Wednesday, December 3, 2008

Defanging the Health Care Crisis

Dear Barack,

It’s time we solved the health care crisis, and it is a crisis. Costs are spinning out of control and putting a downward pressure on the economy. Were it not for the backbreaking costs of medical insurance, General Motors would be a thriving concern. However, GM is but the tip of the iceberg.

The bottom line is that medical costs are bankrupting the country and, if allowed to continue unchecked, could have an adverse effect on our defense spending.

Of course, the knee-jerk response to this crisis is single-payer health coverage, i.e., socialized medicine, an idea as naive as it is impractical when our first priority is bailing out Wall Street.

No, Barack, it’s time to think the big thoughts and get right to the root of the problem. The reason medical expenses are so high is that there’s too goddamn much health care. Too many people are going to the doctor for too many numb-nutted reasons, like fevers, rashes, tumors, aches, chest pains and shortness of breath, fainting, dementia, bodily discharges, bloody stools, paralysis and collapse.

The solution to this problem is simple: we cut medical expenses by eliminating health care altogether. No more annual checkups or running to the doctor every time something twinges. We simply have to put an end to the whole concept of preventive medicine. People should be discouraged from going to the doctor unless they’re at death’s door.

It’s bold! It’s radical! But, by God, it will work.

Let’s pause for a moment and do a cost-benefit analysis of the early detection of cancer. Think, for a moment, of the financial and emotional burden that is set into motion if cancer is detected early.

What follows is years of expensive treatment as the patient suffers through surgeries, radiation treatments and repeated bouts of chemo. The emotional strain on the patient and his family is terrible. Is he cured? Will the tumor reappear? Will it spread? These are the questions that torment them. All the while, medical expenses mount and shove them closer and closer to the brink of bankruptcy.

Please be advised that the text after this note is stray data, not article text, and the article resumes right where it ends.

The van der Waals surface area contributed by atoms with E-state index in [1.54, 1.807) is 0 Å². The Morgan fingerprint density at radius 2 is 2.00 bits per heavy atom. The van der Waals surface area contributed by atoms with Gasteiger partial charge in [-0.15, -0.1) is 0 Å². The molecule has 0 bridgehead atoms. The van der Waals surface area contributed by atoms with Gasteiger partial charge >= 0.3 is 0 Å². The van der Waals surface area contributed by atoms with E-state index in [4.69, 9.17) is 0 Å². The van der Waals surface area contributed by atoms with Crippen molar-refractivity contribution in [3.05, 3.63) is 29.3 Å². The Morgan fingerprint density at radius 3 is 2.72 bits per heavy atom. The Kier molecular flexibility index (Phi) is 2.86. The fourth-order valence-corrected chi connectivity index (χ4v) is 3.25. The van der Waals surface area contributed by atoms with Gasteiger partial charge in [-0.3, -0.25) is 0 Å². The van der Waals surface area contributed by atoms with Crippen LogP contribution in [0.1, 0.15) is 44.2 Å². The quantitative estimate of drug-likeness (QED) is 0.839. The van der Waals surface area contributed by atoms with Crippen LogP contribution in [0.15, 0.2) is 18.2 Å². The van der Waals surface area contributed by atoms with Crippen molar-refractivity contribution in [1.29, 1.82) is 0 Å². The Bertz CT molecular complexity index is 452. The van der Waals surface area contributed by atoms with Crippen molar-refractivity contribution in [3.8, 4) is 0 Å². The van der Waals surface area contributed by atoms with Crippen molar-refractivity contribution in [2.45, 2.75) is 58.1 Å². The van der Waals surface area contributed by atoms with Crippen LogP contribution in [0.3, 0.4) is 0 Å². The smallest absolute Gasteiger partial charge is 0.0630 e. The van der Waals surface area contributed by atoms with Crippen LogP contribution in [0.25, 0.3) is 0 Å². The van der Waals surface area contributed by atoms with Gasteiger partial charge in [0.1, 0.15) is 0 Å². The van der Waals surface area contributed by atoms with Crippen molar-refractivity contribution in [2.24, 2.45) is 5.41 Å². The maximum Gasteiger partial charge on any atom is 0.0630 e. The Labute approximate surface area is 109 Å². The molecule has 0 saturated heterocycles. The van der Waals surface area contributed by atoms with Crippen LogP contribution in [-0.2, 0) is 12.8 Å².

How much easier it would be if the patient were diagnoses when he was terminal and there wasn’t a damn thing that could be done for him. Instead of trauma, the patient and his family would be bathed in the comfort of certain death.

The patient would croak, and the family would be left financially sound.
The bottom line is that an excess of health care generates too much pain, and America will be a happier society once we are rid of it. That way, our resources can be directed to where they are needed the most: Wall Street and the Pentagon.

Your admirer,
Belacqua Jones

5 comments:

ibluesman said...

Unfortunately Barrack seems to be heeding your advice in all things,just as George did before him...so how come you don`t make the big money?This oversight on someone`s part needs to be addressed.No?

Case Wagenvoord said...

I keep billing them, and every day the mailbox is empty!

G. said...

You've described my health care situation. Other advantages: no side effects of expensive prescription drugs of dubious value (although Abilify definitely sounds like something I could use), no hospital-acquired MRSAs, and no thorough medical workup that shows you've definitely got *something*.

Case Wagenvoord said...

I forgot no colonoscopies.

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